The other area that is slow is the OCR functionality. Generally speaking the OCR, or handwriting to text recognition is quite precise and effective, but it is also very slow during the initial recognition. The good news is that you need to do it only once, per notebook. After the initial recognition, each subsequent access to the already converted notebook is instantaneous, as the conversion is obviously saved along with the notebook. Furthermore, even upon restart, or power off, the conversion is retained.

(Image credit: My Deep Guide)


Opening documents and books works as expected, as does navigate and jumping from one place to another. Things are not so smooth when handling extremely large PDF files (a 10.000+ pages, 800MB large document). It takes a long time for the PDF Reader app to fully load up and become interactive when dealing with such a large document. Once it does, it's all normal, but you better leave it alone to do what it needs to do, otherwise, you'll start running into some of class A bugs that will freeze or crash the PDF Reader app. These are strictly app limitations and bugs, as the Origin was able to comfortably open the same large document in a different reader application and handle it without such problems. In Librera Reader, for example, while the performance wasn't blistering, it was perfectly usable and the app never once crashed while handling the same large document, so the system is able to handle large loads, but the PDF Reader app currently is not, as it becomes increasingly unstable.


Overall performance is ok, but I think that it is currently somewhat hindered by the instability of the apps, mainly the PDF Reader and the Notes. Since this is still an extremely young platform, I hope that the coming updates will be addressing these issues and that we will see increased performance, and more importantly, stability.


Screen

Origin is equipped with a 6.8" e-ink screen (I'm not sure completely, but since the screen surface isn't glass, that indicates to me that it is using a Carta Flexible screen) that runs at 1440x1080 resolution with a density of 265 PPI.


The image is crisp and clear even with really small fonts. There are very advanced panel controls available, allowing you to customize the image exactly to your liking, which is a very powerful tool to have. There is very little to no perceivable ghosting going on, so the screen refreshing is being managed in a very nice way. Even if you do run into a situation where you'd like to do a manual screen refresh, the top menu bar has a dedicated refresh icon that allows you to do just that, which is always welcome to have. Default screen whiteness is a standard shade of gray, so not brighter or darker than the standard devices we are used to.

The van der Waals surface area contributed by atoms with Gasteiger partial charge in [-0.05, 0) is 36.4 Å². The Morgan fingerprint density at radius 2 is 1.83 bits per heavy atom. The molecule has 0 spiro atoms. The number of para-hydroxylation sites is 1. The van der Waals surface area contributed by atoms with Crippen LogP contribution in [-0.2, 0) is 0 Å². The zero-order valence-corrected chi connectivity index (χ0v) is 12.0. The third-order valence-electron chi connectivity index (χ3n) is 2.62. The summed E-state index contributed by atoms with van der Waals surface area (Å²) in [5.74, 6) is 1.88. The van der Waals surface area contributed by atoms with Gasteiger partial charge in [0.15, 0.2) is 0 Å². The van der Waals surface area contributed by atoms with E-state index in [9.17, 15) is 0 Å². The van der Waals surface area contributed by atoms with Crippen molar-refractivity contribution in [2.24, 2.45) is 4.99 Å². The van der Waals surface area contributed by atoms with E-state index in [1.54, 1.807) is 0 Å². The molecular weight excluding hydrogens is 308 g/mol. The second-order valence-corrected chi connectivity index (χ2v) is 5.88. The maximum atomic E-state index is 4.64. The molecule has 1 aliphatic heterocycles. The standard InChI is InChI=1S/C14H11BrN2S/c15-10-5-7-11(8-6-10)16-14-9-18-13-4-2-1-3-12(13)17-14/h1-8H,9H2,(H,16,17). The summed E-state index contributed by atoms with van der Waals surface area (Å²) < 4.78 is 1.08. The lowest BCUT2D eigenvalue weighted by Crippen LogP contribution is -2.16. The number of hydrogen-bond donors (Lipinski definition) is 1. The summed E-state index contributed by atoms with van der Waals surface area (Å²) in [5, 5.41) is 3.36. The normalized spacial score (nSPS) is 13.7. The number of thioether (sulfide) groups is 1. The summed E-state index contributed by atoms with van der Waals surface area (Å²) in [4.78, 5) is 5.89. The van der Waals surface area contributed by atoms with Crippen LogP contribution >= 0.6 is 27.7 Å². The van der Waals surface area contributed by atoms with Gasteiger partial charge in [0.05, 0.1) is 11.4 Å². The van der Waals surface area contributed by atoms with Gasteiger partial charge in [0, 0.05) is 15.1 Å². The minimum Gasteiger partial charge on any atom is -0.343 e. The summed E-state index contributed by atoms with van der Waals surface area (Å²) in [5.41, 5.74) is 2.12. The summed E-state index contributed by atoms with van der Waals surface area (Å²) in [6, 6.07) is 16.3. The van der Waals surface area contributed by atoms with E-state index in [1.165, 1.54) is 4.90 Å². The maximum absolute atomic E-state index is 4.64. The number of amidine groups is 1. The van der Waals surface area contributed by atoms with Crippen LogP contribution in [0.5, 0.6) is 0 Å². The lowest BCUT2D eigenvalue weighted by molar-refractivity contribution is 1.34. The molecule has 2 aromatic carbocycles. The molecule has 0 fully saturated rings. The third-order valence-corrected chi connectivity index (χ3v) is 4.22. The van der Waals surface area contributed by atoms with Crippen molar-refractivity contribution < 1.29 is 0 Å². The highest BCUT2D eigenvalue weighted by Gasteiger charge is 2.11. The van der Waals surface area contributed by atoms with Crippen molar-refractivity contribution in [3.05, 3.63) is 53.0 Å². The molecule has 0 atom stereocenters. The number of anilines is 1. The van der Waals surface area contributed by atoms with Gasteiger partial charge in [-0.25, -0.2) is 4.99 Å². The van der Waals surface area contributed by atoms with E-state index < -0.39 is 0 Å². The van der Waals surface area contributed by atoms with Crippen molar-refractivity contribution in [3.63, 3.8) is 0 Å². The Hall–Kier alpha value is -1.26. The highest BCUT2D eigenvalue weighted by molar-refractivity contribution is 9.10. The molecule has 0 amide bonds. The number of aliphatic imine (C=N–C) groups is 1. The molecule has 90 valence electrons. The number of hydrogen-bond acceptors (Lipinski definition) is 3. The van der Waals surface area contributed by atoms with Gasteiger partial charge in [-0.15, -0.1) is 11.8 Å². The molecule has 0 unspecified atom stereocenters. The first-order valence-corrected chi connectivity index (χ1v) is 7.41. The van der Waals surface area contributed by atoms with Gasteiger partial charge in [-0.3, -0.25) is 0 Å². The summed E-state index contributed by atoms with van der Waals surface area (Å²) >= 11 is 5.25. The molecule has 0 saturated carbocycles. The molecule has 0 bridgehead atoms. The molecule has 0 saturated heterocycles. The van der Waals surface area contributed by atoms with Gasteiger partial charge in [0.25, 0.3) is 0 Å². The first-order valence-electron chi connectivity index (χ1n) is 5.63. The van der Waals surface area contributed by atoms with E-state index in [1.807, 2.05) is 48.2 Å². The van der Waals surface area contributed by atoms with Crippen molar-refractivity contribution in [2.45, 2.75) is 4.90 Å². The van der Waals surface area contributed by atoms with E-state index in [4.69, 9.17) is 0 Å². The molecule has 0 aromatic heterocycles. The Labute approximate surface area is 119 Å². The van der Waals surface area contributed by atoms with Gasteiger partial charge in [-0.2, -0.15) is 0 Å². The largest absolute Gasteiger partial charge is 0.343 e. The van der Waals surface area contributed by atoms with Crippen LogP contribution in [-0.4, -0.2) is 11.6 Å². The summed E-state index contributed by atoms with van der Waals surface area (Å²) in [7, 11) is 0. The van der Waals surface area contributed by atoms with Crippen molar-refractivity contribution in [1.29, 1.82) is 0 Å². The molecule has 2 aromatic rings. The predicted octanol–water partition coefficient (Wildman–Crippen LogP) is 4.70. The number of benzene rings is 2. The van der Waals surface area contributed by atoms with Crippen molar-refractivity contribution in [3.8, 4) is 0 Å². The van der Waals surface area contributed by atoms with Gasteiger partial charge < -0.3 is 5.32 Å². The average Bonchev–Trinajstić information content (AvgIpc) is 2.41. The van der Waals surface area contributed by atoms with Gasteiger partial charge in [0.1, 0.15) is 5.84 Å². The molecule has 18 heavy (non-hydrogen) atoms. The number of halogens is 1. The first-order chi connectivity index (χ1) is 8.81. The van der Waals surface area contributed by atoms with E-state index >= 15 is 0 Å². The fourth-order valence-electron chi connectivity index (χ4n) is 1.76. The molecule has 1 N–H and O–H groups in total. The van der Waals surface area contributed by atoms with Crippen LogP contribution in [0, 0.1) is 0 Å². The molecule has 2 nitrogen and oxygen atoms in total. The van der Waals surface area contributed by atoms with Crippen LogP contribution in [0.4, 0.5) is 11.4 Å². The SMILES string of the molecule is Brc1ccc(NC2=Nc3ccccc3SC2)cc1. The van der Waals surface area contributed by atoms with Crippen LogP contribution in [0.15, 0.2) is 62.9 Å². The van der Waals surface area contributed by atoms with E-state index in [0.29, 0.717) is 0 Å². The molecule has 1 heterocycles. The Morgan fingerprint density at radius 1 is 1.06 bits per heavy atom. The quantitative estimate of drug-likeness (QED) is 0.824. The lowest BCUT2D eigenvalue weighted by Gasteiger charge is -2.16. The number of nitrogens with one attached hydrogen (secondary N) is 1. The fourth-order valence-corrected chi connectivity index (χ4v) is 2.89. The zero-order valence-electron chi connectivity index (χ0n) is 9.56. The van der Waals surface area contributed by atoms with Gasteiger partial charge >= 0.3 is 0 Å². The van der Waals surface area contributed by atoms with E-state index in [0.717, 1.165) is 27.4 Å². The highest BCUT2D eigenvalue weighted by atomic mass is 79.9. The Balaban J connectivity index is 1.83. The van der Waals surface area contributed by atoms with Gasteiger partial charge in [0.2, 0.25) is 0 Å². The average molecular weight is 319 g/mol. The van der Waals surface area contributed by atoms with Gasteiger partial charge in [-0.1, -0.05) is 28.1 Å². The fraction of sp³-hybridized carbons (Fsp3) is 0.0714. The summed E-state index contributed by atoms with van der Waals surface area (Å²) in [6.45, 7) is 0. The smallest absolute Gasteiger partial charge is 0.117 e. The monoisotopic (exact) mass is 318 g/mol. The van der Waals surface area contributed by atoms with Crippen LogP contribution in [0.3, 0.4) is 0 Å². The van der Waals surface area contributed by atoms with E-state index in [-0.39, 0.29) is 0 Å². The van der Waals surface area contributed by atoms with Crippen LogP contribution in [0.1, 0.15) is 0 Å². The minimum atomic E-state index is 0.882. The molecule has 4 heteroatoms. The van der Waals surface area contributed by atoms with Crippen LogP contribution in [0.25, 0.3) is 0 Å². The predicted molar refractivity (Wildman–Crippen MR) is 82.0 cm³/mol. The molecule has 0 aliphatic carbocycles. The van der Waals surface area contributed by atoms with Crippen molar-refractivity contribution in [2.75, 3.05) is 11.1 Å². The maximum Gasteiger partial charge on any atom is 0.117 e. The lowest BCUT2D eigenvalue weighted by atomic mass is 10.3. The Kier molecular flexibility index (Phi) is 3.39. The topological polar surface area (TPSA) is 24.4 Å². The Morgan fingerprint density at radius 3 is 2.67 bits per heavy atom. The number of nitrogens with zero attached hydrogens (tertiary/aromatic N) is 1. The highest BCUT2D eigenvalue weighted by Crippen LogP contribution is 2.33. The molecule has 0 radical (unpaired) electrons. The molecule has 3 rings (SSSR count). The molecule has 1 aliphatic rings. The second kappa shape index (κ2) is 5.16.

(Image credit: My Deep Guide)


It is equipped with a dual, color, and intensity-controlled front light that is very pleasant and uniform. It reminds me of the Kobo Libra H20 front light, which was and still is the nicest front light I have used to date. This one isn't quite there, but it's a very close second place. It is possible to adjust the color of the front light between the blue and amber tones, and there is an intensity control. The only issue here is that the intensity control doesn't allow for really fine-tuning and the current minimum is still way too bright for comfortable reading in complete darkness, for example, while in bed. It would be good to see if the minimum allowed would be lowered so that we can have more flexibility with the front light intensity adjustments. Additionally, it would also be nice to have the ability to create and storefront light presets, or at least to customize several predefined presets, such as Day, Night, Bed, for example.

(Image credit: My Deep Guide)


Since it's not a glass surface, reflections are nicely muted down and diffused, which makes the Origin very usable under direct sunlight, awkward lighting conditions, and outdoors.